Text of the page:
Anti-monopoly law should help regulate platform economy: expert

China officially launches an anti-monopoly office in Beijing on Thursday. Photo:Li Hao/GT

The revised anti-monopoly law, which aims to build and create a fair market competition ecosystem compatible with China’s socialist market economy, will come into force on Monday, which experts say marks an important step forward. as the country seeks to gradually introduce a healthier and more sustainable digital. economy.

While the old version of the anti-monopoly law, in force since 2007, had played a supporting role in the rapid development of China’s digital economy, it was based on the traditional anti-monopoly concept and is not suitable for the new market is changing, experts said, explaining why the new anti-monopoly law is needed.

The new amended anti-monopoly law, which was passed at the 35th meeting of the Standing Committee of the 13th National People’s Congress (NPC) on June 24, sets new guidelines for industry players, and the law will help authorities to unify their anti-monopoly enforcement. measures as part of the nation’s efforts to establish an open, competitive and orderly market mechanism for sustainable development.

The legislation should give more weight to regulating the development of the internet platform economy, analysts said.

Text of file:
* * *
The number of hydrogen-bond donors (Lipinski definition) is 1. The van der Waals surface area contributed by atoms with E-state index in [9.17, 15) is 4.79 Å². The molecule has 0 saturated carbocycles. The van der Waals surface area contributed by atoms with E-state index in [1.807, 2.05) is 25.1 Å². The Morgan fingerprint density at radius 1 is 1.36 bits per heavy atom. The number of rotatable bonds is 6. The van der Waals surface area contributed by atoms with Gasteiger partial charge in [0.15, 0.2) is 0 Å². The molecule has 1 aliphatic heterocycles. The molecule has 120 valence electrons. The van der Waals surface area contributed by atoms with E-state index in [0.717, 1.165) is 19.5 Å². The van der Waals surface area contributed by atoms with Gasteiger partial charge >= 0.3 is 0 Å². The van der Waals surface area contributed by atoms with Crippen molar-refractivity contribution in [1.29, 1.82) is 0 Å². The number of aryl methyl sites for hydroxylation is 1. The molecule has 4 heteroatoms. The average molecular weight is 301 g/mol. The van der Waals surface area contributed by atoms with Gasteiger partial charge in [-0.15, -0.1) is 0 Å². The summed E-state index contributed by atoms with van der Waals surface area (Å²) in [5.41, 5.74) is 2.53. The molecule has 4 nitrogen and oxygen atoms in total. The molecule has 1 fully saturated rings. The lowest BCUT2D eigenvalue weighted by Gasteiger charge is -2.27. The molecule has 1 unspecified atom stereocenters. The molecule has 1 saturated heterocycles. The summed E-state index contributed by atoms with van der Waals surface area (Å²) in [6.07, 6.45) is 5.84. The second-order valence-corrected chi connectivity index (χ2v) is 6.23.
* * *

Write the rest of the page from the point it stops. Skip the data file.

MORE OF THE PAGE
In recent years, a few platform conglomerates such as e-commerce giant Alibaba have been fined by regulators for committing monopolistic acts, veteran market analyst Liu Dingding told the Global Times on Sunday. based in Beijing.

The draft amendment clarified the applications of the relevant rules targeting the platform economy, stipulating that platform operators should not take advantage of their data, algorithm, technology, capital advantage and own platform rules to engage in monopolistic practices, Yang Heqing, spokesperson for the NPC Standing Committee Parliament Affairs Committee, said on June 16.

With the implementation of the revised law, companies in the Internet industry are expected to develop in a balanced and uniform manner, rather than forming new market monopolies, Liu said.

The largest sanction involving violation of the anti-monopoly law is the 18.228 billion yuan fine imposed by the State Administration for Market Regulation on Alibaba Group in April 2021. The company was legally required to carry out rectifications, including maintaining fairer competition in the marketplace and protecting the legitimate rights and interests of all merchants and consumers on the platform.

However, Liu said that there may be fewer anti-monopoly cases of such magnitude in the future, especially after the new anti-monopoly law comes into effect, as the government puts more emphasis on the regulation of market irregularities.

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